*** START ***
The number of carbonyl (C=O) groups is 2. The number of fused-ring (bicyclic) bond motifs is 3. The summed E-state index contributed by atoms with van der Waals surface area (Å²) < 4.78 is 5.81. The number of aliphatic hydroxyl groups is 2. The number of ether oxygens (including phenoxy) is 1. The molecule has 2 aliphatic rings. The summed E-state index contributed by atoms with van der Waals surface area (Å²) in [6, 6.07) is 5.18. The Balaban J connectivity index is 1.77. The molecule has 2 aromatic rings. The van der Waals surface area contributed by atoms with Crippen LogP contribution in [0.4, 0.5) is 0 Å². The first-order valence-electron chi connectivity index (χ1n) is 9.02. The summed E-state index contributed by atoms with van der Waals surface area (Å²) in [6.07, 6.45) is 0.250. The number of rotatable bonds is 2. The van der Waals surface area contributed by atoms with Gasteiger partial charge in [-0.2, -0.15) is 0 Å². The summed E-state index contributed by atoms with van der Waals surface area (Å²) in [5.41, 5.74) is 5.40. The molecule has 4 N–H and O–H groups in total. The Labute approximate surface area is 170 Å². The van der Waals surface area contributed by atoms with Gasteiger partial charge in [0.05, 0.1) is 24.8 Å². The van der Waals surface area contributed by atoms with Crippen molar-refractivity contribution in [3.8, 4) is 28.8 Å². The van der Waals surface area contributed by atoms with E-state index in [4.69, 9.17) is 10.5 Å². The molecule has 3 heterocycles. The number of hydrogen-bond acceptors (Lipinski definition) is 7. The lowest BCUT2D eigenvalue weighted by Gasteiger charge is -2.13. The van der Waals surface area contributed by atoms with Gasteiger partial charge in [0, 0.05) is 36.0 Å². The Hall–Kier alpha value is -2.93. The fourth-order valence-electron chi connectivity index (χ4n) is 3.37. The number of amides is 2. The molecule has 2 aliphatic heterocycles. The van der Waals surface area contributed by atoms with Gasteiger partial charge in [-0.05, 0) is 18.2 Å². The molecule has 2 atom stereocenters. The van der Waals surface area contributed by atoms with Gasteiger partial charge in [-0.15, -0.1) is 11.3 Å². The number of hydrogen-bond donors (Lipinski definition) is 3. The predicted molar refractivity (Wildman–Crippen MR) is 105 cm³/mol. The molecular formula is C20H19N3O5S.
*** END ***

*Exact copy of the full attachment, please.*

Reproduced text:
The number of carbonyl (C=O) groups is 2. The number of fused-ring (bicyclic) bond motifs is 3. The summed E-state index contributed by atoms with van der Waals surface area (Å²) < 4.78 is 5.81. The number of aliphatic hydroxyl groups is 2. The number of ether oxygens (including phenoxy) is 1. The molecule has 2 aliphatic rings. The summed E-state index contributed by atoms with van der Waals surface area (Å²) in [6, 6.07) is 5.18. The Balaban J connectivity index is 1.77. The molecule has 2 aromatic rings. The van der Waals surface area contributed by atoms with Crippen LogP contribution in [0.4, 0.5) is 0 Å². The first-order valence-electron chi connectivity index (χ1n) is 9.02. The summed E-state index contributed by atoms with van der Waals surface area (Å²) in [6.07, 6.45) is 0.250. The number of rotatable bonds is 2. The van der Waals surface area contributed by atoms with Gasteiger partial charge in [-0.2, -0.15) is 0 Å². The summed E-state index contributed by atoms with van der Waals surface area (Å²) in [5.41, 5.74) is 5.40. The molecule has 4 N–H and O–H groups in total. The Labute approximate surface area is 170 Å². The van der Waals surface area contributed by atoms with Gasteiger partial charge in [0.05, 0.1) is 24.8 Å². The van der Waals surface area contributed by atoms with Crippen molar-refractivity contribution in [3.8, 4) is 28.8 Å². The van der Waals surface area contributed by atoms with E-state index in [4.69, 9.17) is 10.5 Å². The molecule has 3 heterocycles. The number of hydrogen-bond acceptors (Lipinski definition) is 7. The lowest BCUT2D eigenvalue weighted by Gasteiger charge is -2.13. The van der Waals surface area contributed by atoms with Gasteiger partial charge in [0, 0.05) is 36.0 Å². The Hall–Kier alpha value is -2.93. The fourth-order valence-electron chi connectivity index (χ4n) is 3.37. The number of amides is 2. The molecule has 2 aliphatic heterocycles. The van der Waals surface area contributed by atoms with Gasteiger partial charge in [-0.05, 0) is 18.2 Å². The molecule has 2 atom stereocenters. The van der Waals surface area contributed by atoms with Gasteiger partial charge in [-0.15, -0.1) is 11.3 Å². The number of hydrogen-bond donors (Lipinski definition) is 3. The predicted molar refractivity (Wildman–Crippen MR) is 105 cm³/mol. The molecular formula is C20H19N3O5S.